Caving In To Popular Opinion

A rather strongly-worded editorial in today’s New York Times on the role of the Partido Popular in the current difficulties surrounding declarations made by members of the armed forces in Spain.

Entitled Army Troglodytes (that’ll go down well at Libertad Digital), it invites the PP to STFU:

It is a basic principle of democracy that army officers do not publicly
challenge the legitimacy of elected governments or talk about marching their
troops into the capital to overturn decisions of Parliament. Yet that is just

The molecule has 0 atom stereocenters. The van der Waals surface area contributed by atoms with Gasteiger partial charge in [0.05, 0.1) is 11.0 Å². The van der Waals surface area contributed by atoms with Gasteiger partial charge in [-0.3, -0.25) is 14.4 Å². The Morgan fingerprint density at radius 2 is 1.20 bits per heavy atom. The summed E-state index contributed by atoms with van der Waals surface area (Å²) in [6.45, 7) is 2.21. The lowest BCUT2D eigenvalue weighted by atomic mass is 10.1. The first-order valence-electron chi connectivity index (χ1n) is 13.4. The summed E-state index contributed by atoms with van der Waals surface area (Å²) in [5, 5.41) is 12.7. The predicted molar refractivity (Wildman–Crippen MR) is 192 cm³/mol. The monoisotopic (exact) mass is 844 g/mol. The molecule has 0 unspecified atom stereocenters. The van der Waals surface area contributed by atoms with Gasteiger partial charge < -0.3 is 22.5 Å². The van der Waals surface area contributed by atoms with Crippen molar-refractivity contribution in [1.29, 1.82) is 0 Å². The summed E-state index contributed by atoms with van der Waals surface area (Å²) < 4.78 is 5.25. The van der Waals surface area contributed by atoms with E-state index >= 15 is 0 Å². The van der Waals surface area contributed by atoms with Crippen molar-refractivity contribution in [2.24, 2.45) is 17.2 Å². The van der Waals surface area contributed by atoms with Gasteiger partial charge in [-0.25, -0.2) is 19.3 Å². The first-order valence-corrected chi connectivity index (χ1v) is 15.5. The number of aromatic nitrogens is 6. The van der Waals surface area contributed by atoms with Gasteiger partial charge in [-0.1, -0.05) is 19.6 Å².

what has happened twice this month in Spain, a country whose 20th-century
history compels it to take such threats seriously, even when the chances of
insubordinate words’ leading to insubordinate actions seems quite unlikely.

The response of the center-left government of Prime Minister José Luis
Rodríguez Zapatero has been appropriately firm, including the dismissal and
arrest of one of the culprits, a senior army general. Regrettably, the
center-right Popular Party, the main opposition group, seems more interested in
making excuses for the officers than in defending the democratic order in which
it has a vital stake.

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January 2006

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